Fifteen Months Later, The Stories Of Antonio Margarito Still Hold No Water

As if the varying and sometimes flagrantly false excuses for what happened the night welterweight Antonio Margarito got caught with loaded gloves in January of 2009 weren’t silly enough, now comes this: What R. Kelly’s defense team might have dubbed the “Palmolive Hard On Grease, Soft On Hands” defense. Tell us about it, Margarito attorney Daniel Petrocelli:

A Justice Dept. test found that the inserts discovered in Margarito’s wraps included basic components of plaster. But on Monday, Petrocelli argued that the wraps weren’t coated with a “hard or concrete-like substance” but were simply constructed of gauze and a knuckle pad that were “a little worn.” The pads were also found to have nothing more than traces of “calcium and sulfur” commonly found “in hand creams,” Petrocelli said.

See? Margarito was merely trying to avoid gettin’ ashy!

In recent days, Margarito’s team has begun meeting with the media to try to dig him out of his hole. It’s a deep hole; he went from “incumbent #1 Mexican superstar” (which is also good enough to be “one of the biggest superstars in America”) to the most shunned boxer in the sport.

Read on if you haven’t already. The end result is unconvincing. Margarito insists he still doesn’t know what anyone was doing with his hand wraps, when basically every boxer who’s asked about it says he ALWAYS knows what’s going on with his hand wraps. Top Rank’s Bob Arum (who alternately has defended Margarito with uncommon zeal and raised doubts about him, as it suits his needs) insists that Margarito will next fight in the United States, even though he currently lacks a license to do so.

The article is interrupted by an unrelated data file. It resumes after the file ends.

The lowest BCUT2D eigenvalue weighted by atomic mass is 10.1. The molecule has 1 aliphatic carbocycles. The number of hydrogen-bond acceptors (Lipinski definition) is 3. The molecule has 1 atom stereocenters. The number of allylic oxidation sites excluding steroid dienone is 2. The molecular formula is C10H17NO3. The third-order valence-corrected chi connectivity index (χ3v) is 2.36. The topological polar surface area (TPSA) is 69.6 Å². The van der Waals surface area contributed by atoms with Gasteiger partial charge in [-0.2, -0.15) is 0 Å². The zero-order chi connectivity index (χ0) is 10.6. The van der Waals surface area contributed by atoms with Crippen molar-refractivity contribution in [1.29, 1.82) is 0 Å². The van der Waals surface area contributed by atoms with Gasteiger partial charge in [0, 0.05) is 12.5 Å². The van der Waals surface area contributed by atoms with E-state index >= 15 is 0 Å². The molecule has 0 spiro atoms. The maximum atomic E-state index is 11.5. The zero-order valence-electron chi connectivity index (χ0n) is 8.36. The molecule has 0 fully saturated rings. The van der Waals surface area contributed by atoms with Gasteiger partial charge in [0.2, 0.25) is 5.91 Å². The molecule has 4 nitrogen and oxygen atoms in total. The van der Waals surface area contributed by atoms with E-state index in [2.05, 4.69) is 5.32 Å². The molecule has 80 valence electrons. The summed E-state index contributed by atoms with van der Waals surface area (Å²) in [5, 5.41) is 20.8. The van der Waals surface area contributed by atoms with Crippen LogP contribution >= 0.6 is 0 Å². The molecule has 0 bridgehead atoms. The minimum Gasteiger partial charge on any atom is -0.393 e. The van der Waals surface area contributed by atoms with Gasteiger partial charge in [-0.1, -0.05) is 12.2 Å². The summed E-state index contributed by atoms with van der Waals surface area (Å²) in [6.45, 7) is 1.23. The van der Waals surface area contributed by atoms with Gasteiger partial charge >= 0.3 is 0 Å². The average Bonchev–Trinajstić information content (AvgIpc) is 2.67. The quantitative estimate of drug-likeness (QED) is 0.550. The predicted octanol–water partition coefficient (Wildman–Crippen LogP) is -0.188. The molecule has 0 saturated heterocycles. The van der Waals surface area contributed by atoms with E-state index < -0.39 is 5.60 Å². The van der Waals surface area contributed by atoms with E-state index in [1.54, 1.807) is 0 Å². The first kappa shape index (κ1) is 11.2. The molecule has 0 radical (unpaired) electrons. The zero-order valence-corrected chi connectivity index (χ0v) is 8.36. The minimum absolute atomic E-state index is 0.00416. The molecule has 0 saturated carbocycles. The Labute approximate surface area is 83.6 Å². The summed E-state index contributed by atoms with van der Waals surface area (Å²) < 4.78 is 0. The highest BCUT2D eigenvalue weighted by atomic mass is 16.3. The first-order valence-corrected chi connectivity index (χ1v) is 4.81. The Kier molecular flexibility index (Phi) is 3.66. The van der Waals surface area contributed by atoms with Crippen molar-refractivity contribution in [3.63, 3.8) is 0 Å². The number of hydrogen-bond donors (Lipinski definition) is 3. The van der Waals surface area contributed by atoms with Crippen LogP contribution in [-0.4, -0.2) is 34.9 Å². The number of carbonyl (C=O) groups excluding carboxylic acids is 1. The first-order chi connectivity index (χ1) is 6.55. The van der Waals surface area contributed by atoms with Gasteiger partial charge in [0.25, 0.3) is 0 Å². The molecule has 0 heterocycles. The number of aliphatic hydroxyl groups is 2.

I still say Margarito shouldn’t be licensed to fight. What he did was beyond the pale. You have to be exceptionally generous of spirit to believe he had no part in what occurred, that he was but a patsy. If Texas licenses him to fight, it will be a black mark on that state. If Arum gets his wish and Margarito fights Manny Pacquiao later in 2010, it’ll be a black mark on the entire sport. Watch and see what the mainstream media says about that one. The newspapers will damn boxing to its core if the #1 man in boxing fights someone whose license was stripped for cheating rather than giving the fans what they wanted, which is Pacquiao-Floyd Mayweather. Watch. No one thing can kill boxing; it can’t be killed. But it can definitely get kicked back to the ghetto from which it had been climbing.

About Tim Starks

Tim is the founder of The Queensberry Rules and co-founder of The Transnational Boxing Rankings Board ( He lives in Washington, D.C. He has written for the Guardian, Economist, New Republic, Chicago Tribune and more.